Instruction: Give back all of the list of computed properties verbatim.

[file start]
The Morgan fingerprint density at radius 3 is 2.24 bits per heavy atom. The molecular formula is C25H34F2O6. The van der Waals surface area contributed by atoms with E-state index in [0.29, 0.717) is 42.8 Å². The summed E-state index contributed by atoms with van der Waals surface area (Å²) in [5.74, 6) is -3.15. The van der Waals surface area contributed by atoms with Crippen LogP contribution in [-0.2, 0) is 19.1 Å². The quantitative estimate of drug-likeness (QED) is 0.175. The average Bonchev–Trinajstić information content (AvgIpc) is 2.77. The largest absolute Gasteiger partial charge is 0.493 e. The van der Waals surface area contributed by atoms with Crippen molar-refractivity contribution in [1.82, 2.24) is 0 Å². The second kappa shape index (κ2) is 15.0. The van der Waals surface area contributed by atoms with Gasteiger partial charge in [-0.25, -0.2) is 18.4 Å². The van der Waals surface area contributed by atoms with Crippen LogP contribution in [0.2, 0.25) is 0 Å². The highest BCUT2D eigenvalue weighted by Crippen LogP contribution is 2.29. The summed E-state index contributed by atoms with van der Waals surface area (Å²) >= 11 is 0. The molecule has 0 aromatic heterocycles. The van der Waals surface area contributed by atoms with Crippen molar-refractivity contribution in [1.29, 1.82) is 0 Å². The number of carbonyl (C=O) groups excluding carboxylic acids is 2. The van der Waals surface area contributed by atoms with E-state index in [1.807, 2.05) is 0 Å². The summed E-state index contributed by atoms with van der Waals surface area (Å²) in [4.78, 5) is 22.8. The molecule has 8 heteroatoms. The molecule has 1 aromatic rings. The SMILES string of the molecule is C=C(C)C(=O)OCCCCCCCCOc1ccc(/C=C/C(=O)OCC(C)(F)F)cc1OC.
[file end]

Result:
The Morgan fingerprint density at radius 3 is 2.24 bits per heavy atom. The molecular formula is C25H34F2O6. The van der Waals surface area contributed by atoms with E-state index in [0.29, 0.717) is 42.8 Å². The summed E-state index contributed by atoms with van der Waals surface area (Å²) in [5.74, 6) is -3.15. The van der Waals surface area contributed by atoms with Crippen LogP contribution in [-0.2, 0) is 19.1 Å². The quantitative estimate of drug-likeness (QED) is 0.175. The average Bonchev–Trinajstić information content (AvgIpc) is 2.77. The largest absolute Gasteiger partial charge is 0.493 e. The van der Waals surface area contributed by atoms with Crippen molar-refractivity contribution in [1.82, 2.24) is 0 Å². The second kappa shape index (κ2) is 15.0. The van der Waals surface area contributed by atoms with Gasteiger partial charge in [-0.25, -0.2) is 18.4 Å². The van der Waals surface area contributed by atoms with Crippen LogP contribution in [0.2, 0.25) is 0 Å². The highest BCUT2D eigenvalue weighted by Crippen LogP contribution is 2.29. The summed E-state index contributed by atoms with van der Waals surface area (Å²) >= 11 is 0. The molecule has 0 aromatic heterocycles. The van der Waals surface area contributed by atoms with Crippen molar-refractivity contribution in [1.29, 1.82) is 0 Å². The number of carbonyl (C=O) groups excluding carboxylic acids is 2. The van der Waals surface area contributed by atoms with E-state index in [1.807, 2.05) is 0 Å². The summed E-state index contributed by atoms with van der Waals surface area (Å²) in [4.78, 5) is 22.8. The molecule has 8 heteroatoms. The molecule has 1 aromatic rings. The SMILES string of the molecule is C=C(C)C(=O)OCCCCCCCCOc1ccc(/C=C/C(=O)OCC(C)(F)F)cc1OC.